Democrat September-October 2012 (Number 131)
Report by John Boyd
Franco-German Brigade - Eurocorps -
"A force for the EU and Atlantic Alliance"
"A force for the EU and Atlantic Alliance"
An intergovernmental, standing army corps with HQ in Strasbourg was created in May 1992, activated in October 1993 and operational in 1995. This is known as the Eurocorps.
Five EU Member States participate in the Eurocorps – Belgium, France, Germany, Luxembourg and Spain. Additionally Greece, Poland, Italy and non EU Member State Turkey contribute personnel to the staff. Austria and Finland second staff.
The Eurocorps comprises of 1,000 soldiers stationed at the HQ in Strasbourg.
Overall the armed force available to the EU can consist of up to 60,000 troops pledged for deployment in both EU or NATO rapid-response missions. The nucleus of this force is the Franco-German Brigade of 5,000 troops.
The Brigade was set up in 1987 and became operational in 1989. It is a mechanised infantry unit.
In 1998 at a Franco-British summit in St Malo, the Prime Minister, Tony Blair, reversed opposition to that of support for a European Army of 60,000.
In 2009 the Treaty of Strasbourg legalises Eurocorps and tucks it into EU legislation in line with Lisbon Treaty as part of the EU’s Common Security and Defence Policy (CSDP formerly CFSP).
An EU Military Committee of Chiefs of Defence in the EU is responsible to the High Representative for Foreign Affairs as part of the European External Action Service.
Since the European Union was first thought of the objective has been to have one currency, one market and one army. It has been Germany who has exerted most pressure in this direction.
It was Jacques Delors as Commission President who stated that a European Army was required to fight the resources wars of the 21st century.
As the following list of Eurocorps operations indicate it is not a humane force for distributing food and milk powder!
Summary of operations
January 2003-June 2012 (EUPM) EU Police Mission in Bosnia and Herzegovina.
March –December 2003 (EUFOR CONCORDIA) EU Military Operation in Macedonia using NATO facilities.
June-September 2003 (Operation Artemis) EU Military Operation in the Democratic Republic of Congo was first military operation without assistance of NATO and key step in developing ESDC (CFSP) where France was “lead” EU Member State.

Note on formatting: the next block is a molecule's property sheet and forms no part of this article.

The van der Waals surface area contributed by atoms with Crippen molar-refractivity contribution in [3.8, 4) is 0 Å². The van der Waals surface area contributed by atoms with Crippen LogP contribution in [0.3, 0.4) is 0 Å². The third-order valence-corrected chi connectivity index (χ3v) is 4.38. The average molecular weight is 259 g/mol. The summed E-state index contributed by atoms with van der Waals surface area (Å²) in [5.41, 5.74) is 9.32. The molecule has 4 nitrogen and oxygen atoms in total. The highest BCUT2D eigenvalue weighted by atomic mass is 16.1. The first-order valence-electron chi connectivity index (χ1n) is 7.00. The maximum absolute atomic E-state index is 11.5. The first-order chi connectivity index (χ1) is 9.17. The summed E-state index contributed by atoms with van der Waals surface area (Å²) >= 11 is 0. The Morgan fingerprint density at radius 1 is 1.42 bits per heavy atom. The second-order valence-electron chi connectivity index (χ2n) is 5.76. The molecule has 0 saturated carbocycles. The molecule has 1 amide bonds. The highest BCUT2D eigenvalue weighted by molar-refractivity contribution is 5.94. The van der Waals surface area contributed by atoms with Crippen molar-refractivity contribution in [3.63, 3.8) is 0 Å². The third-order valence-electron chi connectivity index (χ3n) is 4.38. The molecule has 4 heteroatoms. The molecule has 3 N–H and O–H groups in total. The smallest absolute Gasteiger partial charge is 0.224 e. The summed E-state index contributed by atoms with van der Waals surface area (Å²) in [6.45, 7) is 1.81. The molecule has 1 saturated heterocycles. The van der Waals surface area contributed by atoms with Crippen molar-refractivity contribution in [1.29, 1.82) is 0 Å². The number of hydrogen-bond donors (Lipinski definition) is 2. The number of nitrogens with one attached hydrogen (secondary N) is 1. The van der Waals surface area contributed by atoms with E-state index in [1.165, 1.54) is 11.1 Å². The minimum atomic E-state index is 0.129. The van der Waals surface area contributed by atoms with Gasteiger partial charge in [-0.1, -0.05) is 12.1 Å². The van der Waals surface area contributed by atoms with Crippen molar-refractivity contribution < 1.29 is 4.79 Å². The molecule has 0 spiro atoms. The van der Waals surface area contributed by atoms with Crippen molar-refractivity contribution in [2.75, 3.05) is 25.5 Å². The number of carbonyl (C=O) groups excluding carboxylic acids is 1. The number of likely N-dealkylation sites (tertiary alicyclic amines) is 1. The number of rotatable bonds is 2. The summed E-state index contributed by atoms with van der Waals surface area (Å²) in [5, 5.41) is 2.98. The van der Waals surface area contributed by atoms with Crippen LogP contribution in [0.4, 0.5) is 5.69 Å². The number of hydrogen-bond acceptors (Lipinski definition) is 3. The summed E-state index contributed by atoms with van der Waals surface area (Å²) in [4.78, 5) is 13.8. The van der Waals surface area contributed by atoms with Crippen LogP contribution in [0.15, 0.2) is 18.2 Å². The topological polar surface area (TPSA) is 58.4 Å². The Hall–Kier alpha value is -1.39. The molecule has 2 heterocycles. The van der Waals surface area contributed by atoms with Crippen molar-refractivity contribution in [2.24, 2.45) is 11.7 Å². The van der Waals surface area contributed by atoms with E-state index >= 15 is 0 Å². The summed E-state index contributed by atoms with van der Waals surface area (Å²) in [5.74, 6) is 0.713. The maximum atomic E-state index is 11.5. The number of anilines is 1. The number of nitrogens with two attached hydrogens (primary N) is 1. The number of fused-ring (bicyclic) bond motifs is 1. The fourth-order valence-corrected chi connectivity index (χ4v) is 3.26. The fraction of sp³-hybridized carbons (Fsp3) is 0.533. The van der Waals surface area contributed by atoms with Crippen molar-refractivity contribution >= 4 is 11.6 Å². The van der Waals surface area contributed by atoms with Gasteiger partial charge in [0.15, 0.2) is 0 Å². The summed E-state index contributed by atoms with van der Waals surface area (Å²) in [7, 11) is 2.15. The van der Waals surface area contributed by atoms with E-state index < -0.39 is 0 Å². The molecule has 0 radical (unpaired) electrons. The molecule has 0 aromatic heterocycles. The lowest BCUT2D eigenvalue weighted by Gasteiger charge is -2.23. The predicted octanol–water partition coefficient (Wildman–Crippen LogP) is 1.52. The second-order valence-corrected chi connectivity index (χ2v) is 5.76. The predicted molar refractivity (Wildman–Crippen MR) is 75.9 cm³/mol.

December 2003-December 2005 (EUPOL Proxima) EU Police Mission in Macedonia follow on fom EUFOR CCONCORDIA.
July 2004 (EUJUST Themis) EU Rule of Law Mission in Georgia to support Georgian authorities in challenges to the criminal justice system and reform process.
August 2004-February 2005 Eurocorps lead NATO mission ISAF in Afghanistan.
December 2004 (EUFOR Althea) EU Military operation in Bosnia and Herzegovenia. Transfer of power from NATO’s SFOR which was to see Dayton agreement was carried out.
April 2005-June 2007 (EUPOL Kinshasa) EU Police Mission in Kinshasa, Democratic Republic of the Congo, to set up Congolese Integrated Police Unit.
June 2005 (EUSEC RD Congo) EU Security Sector Reform Mission in Democratic Republic of the Congo.
July 2005 (EUJUST LEX) EU Integrated Rule of Law Mission for Iraq. Judicial mission to train judges, magistrates, police and penitentiary officers
July 2005-December 2007 (AMIS) EU supporting action of African Union mission in Darfur in Western Sudan
September 2005-December 2006 (AMM) EU Monitoring Mission in Aceh, Indonesia of implementation of the peace agreement between the Government of Indonesia and the Free Aceh Movement (GAM).
November 2005 (EUBAM Rafah) EU Border Assistance Mission for the Rafah Crossing Point between Egypt and Gaza
December 2005 (EUBAM) EU Border Assistance Mission to Moldova and Ukraine.
December 2005 – June 2006 (EUPAT) follow on from EU PROXIMA in Macedonia 2005.